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This study investigated the relationship(s) between deficits of executive functioning ability and mindfulness as measured by Barkley's Deficits in Executive Functioning Scale (BDEFS) and the Five Facet Mindfulness Questionnaire (FFMQ) respectively. ADHD is a disorder affecting millions of individuals, including children. Currently it is the most diagnosed of all childhood psychological disorders with about half of those diagnosed continuing to experience symptoms into adulthood (CDC, 2010). The psychological construct of ADHD has been redefined recently by Barkley, opening the door for new conceptualization and treatment options (Barkley 2012). ADHD has been described as being synonymous with deficits in EF (Barkley, 2012). The current study's purpose was to evaluate the relationship(s) that exist between deficits of EF and mindfulness as evaluated by two prominent measures. Findings of the current study suggest mindfulness is related to EF ability, regardless of ADHD status. Mindfulness, as measured by higher scores on the FFMQ, appears to predict fewer EF deficits, and lower total scores on the BDEFS. The current study also examined if gender or ADHD status might influence the relationship between ADHD and mindfulness and concluded that they do not. Finally, the study also evaluated if the FFMQ could predict ADHD status as accurately as the BDEFS. The research findings indicate that both measures are significant predictors of ADHD, with the BDEFS being slightly higher (77% compared to 66%). This study supports the notion that mindfulness training might represent a viable treatment option for those with ADHD.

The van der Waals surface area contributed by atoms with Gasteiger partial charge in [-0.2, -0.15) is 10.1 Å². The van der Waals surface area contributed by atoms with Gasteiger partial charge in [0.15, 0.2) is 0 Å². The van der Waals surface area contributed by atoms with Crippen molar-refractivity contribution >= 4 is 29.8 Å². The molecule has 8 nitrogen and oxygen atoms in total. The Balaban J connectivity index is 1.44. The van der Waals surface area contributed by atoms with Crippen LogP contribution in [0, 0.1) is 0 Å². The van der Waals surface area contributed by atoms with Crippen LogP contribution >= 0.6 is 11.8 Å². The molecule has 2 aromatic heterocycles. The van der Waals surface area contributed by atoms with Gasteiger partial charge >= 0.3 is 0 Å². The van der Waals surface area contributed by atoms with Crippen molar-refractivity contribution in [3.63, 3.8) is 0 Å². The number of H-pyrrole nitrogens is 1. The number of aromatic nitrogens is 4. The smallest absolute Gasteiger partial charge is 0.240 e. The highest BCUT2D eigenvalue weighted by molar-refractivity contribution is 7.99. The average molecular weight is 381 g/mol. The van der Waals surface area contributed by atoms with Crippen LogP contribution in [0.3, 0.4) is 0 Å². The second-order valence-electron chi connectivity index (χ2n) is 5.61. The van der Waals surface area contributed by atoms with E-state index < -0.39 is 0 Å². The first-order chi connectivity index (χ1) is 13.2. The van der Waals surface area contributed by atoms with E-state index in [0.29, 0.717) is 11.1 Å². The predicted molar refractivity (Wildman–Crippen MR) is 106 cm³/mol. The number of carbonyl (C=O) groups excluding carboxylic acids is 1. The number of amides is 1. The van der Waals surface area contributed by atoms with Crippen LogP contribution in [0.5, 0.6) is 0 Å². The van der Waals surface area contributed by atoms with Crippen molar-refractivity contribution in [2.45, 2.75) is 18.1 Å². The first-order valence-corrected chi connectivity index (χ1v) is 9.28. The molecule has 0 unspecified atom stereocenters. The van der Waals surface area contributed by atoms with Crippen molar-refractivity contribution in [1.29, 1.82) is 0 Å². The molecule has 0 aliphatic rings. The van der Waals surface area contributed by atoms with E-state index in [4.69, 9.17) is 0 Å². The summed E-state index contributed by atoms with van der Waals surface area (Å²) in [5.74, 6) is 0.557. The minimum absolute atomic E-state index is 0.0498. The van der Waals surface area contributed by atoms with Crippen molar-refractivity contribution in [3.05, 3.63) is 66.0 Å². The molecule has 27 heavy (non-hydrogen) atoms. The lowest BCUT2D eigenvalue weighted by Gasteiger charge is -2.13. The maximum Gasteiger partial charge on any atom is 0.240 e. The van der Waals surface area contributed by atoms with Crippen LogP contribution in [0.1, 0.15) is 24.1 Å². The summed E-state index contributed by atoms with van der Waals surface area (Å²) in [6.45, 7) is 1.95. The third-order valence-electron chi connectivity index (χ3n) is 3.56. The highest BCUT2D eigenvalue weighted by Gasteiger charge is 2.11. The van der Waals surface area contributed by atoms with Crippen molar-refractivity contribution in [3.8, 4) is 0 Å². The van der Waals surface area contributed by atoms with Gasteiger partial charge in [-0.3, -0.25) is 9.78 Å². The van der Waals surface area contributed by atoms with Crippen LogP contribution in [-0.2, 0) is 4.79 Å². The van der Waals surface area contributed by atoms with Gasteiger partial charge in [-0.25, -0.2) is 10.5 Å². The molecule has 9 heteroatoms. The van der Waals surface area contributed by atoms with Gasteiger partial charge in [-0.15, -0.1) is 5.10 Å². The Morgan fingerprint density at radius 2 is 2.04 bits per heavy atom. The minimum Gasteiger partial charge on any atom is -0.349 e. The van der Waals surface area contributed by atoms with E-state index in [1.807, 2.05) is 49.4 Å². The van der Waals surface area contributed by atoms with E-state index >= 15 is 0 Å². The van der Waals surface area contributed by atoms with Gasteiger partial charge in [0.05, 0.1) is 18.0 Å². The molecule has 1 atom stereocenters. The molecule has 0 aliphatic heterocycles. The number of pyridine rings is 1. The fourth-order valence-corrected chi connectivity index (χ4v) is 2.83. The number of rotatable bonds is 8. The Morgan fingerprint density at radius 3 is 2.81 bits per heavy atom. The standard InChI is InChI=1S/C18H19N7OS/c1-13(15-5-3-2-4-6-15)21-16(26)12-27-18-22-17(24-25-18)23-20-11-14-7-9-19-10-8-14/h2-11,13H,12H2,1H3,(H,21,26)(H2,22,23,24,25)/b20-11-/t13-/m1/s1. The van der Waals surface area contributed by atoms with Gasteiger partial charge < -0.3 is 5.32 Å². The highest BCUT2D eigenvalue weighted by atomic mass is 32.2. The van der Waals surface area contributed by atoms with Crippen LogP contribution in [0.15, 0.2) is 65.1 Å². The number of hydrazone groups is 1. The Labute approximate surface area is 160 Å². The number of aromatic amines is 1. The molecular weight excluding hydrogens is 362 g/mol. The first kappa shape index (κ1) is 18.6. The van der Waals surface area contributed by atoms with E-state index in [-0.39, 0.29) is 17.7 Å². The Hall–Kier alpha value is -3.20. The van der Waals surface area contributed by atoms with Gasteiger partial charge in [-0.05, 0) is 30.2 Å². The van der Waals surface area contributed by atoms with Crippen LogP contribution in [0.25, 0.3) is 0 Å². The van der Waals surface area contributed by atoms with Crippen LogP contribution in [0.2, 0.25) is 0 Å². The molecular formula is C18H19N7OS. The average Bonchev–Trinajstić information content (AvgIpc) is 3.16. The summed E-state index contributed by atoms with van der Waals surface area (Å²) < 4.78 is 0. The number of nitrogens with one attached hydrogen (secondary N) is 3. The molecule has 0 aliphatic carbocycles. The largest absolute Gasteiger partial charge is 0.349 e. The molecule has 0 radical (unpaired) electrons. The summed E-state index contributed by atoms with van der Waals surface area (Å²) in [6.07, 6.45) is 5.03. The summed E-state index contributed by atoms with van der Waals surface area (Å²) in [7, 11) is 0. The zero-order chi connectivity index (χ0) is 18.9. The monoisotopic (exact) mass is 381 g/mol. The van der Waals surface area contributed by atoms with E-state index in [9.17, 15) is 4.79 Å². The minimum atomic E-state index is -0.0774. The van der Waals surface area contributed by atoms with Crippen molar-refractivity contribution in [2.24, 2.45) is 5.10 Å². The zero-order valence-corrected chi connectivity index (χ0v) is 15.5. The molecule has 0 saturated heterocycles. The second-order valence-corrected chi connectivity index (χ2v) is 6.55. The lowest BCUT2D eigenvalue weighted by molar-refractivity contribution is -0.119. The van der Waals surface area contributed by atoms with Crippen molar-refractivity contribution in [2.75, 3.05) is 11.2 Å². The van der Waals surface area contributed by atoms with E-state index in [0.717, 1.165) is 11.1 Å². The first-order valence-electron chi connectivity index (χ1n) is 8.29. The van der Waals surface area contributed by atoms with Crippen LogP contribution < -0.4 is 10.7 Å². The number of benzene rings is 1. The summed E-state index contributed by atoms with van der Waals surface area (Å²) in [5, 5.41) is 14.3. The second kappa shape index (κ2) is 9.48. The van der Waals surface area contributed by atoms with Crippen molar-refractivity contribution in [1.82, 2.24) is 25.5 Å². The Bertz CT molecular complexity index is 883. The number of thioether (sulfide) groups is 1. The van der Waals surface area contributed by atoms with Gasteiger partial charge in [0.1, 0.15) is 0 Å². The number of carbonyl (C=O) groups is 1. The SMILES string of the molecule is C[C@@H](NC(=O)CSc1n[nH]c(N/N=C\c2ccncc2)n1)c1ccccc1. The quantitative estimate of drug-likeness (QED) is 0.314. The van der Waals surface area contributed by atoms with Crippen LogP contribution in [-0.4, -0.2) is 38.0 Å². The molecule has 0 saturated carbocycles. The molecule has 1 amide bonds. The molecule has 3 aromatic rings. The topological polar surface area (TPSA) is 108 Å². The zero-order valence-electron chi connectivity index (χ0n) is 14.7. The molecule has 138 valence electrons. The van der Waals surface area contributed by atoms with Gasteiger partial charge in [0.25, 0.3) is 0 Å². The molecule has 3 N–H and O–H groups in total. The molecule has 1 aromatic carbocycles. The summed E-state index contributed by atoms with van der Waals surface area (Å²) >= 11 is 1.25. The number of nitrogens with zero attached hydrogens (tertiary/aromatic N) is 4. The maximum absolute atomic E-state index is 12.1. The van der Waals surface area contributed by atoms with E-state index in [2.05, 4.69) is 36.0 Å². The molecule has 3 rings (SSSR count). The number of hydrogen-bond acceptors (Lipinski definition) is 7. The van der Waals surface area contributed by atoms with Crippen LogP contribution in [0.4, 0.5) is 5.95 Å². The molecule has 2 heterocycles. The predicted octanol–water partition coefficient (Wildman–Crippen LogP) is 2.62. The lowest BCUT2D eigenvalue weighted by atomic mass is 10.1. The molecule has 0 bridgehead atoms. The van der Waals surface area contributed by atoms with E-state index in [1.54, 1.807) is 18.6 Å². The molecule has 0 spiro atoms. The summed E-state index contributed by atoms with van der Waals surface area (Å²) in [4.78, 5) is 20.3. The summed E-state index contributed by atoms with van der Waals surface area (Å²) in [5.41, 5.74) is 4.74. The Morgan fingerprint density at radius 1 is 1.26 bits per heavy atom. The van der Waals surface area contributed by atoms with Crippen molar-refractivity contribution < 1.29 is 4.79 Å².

A Dissertation submitted to the Department of Educational Psychology and Learning Systems in partial fulfillment of the requirements for the degree of Doctor of Philosophy.
Includes bibliographical references.
Frances Prevatt, Professor Directing Dissertation; Sandra Lewis, University Representative; Angela Canto, Committee Member; Shengli Dong, Committee Member.
Florida State University
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